At the kind of dosage which would be recommended as part of an Adderall prescription, the Adderall “high” is comparatively weak and not especially euphoric – especially when set alongside the highs caused by other types of amphetamine and, in particular, drugs in the substituted amphetamine class including MDMA (ecstasy) and methamphetamine (“crystal meth”) – although, as users such as Sean can testify, that does not mean it is not enjoyable. However, at higher doses, and/or when administered by means other than those recommended by doctors (for example, grinding up tablets and snorting the resultant powder, or even “plugging”: inserting Adderall rectally) like other amphetamines Adderall can produce a powerfully euphoric and invigorating experience, which can be very pleasurable and can cause the user to feel the desire to repeat the experience shortly afterwards (a concerning step on the path towards addiction).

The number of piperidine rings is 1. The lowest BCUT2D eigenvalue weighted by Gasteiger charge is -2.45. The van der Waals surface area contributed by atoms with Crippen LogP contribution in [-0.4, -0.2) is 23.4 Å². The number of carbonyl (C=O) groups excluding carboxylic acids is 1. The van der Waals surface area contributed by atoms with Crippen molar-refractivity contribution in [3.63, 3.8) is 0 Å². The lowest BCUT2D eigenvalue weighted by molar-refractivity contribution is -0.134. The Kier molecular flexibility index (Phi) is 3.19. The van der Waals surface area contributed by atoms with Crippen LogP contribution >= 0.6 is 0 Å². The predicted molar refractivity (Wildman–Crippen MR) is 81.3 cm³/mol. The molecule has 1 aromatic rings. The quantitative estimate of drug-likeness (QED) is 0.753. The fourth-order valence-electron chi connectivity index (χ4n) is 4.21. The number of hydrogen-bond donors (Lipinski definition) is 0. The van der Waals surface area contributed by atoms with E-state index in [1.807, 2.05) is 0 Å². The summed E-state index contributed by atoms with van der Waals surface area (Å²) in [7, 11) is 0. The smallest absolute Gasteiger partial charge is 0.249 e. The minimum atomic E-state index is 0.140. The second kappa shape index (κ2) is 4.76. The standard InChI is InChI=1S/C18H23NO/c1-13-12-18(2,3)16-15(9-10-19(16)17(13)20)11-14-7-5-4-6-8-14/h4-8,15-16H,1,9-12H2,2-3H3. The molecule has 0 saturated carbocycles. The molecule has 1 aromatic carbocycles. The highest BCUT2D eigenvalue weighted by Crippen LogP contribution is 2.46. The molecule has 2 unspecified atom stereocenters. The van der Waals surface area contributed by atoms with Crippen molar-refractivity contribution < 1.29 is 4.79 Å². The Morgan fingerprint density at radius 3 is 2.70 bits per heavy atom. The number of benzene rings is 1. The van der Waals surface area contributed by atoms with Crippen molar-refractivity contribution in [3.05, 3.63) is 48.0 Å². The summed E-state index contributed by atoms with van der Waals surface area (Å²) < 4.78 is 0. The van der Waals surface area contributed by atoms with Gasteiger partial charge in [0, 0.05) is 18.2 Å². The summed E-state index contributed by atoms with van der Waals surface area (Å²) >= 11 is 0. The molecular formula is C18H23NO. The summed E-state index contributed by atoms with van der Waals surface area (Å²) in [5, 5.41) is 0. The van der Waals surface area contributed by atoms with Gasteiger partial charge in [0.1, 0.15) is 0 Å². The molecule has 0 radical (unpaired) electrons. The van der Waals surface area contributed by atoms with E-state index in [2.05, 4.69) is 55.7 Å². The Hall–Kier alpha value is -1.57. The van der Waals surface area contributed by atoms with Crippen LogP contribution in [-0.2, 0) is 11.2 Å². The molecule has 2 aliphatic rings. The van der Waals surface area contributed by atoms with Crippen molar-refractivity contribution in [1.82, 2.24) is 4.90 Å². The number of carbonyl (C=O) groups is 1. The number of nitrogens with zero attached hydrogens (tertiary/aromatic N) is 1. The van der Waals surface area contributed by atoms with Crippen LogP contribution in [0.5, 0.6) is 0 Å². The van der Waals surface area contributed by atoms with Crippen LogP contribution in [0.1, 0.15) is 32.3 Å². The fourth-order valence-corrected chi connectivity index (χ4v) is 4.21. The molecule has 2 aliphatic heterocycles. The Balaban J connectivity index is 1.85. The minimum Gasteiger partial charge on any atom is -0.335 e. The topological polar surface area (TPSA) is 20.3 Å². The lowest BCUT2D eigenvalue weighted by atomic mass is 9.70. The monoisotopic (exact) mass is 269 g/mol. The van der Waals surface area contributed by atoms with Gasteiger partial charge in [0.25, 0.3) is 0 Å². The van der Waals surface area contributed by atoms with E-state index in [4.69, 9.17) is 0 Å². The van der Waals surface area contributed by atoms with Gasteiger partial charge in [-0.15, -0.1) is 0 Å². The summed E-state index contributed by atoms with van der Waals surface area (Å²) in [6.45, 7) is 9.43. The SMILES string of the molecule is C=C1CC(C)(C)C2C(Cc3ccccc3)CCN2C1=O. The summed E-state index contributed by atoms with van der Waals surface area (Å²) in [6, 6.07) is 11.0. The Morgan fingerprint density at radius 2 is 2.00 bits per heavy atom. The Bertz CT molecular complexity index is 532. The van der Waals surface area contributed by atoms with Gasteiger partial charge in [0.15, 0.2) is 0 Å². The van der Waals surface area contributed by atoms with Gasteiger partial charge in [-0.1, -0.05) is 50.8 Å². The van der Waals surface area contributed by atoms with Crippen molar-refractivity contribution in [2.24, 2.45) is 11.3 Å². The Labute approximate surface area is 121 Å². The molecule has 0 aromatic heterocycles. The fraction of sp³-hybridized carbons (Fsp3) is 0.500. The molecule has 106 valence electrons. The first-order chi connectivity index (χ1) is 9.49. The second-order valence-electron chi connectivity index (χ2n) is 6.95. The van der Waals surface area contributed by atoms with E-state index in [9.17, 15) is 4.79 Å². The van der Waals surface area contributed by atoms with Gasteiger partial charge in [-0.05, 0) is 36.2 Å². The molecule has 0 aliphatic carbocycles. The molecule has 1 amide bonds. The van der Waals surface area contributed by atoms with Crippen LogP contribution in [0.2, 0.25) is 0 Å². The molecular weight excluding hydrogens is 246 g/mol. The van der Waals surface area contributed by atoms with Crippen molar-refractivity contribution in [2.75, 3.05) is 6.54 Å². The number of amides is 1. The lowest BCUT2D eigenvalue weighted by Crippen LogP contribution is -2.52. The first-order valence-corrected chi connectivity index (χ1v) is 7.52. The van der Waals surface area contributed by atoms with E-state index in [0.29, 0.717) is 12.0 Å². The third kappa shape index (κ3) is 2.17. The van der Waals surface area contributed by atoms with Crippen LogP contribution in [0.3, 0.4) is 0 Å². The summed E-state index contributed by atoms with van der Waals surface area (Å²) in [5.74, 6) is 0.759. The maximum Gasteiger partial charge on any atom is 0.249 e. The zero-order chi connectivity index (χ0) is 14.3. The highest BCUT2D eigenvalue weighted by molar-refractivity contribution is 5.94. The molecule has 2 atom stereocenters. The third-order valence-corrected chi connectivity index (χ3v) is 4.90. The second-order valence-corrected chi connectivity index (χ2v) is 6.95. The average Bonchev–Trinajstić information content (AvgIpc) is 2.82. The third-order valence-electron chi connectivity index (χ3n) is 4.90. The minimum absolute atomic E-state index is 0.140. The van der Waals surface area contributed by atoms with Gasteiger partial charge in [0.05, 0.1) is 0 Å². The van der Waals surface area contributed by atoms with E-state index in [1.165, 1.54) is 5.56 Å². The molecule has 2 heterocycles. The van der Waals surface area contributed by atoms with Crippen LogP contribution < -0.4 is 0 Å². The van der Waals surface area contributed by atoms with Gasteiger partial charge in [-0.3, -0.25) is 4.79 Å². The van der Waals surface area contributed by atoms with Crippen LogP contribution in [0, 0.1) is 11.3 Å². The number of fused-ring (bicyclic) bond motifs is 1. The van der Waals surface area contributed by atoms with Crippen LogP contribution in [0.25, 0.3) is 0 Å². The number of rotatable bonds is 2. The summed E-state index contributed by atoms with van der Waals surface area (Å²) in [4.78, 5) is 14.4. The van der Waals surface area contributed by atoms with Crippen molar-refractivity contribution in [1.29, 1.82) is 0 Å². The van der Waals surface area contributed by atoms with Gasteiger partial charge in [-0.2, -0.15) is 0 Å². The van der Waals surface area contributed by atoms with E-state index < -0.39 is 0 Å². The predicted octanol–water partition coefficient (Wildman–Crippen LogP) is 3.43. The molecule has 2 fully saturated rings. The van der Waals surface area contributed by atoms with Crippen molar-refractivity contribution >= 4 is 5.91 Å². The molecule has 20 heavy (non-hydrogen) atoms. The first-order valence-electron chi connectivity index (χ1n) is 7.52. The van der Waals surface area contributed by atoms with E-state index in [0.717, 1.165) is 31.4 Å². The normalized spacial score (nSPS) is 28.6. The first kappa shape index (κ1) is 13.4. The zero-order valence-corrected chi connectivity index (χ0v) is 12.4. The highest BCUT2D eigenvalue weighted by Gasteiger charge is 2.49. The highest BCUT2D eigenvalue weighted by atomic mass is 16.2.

Because Adderall is comparatively hard to obtain legally in the UK, many people abusing the drug are obtaining it from sources who import it via the dark web. This is not only problematic in the sense that it constitutes criminal activity, but also endangers users who may be given drugs which are not “pure” Adderall (and could indeed contain various other substances including some highly illegal and dangerous ones). When placed alongside the chance of amphetamine overdose which Adderall consumption entails, these dangers should alarm users, being clear evidence that Adderall abuse – and Adderall addiction in particular – pose a significant risk to physical and mental health; however, rates of Adderall consumption, whether legal or otherwise, continue to grow in the UK – and so, therefore, does the rate of Adderall addiction, which now affects an unknown but significant number of people – especially young people – across the country.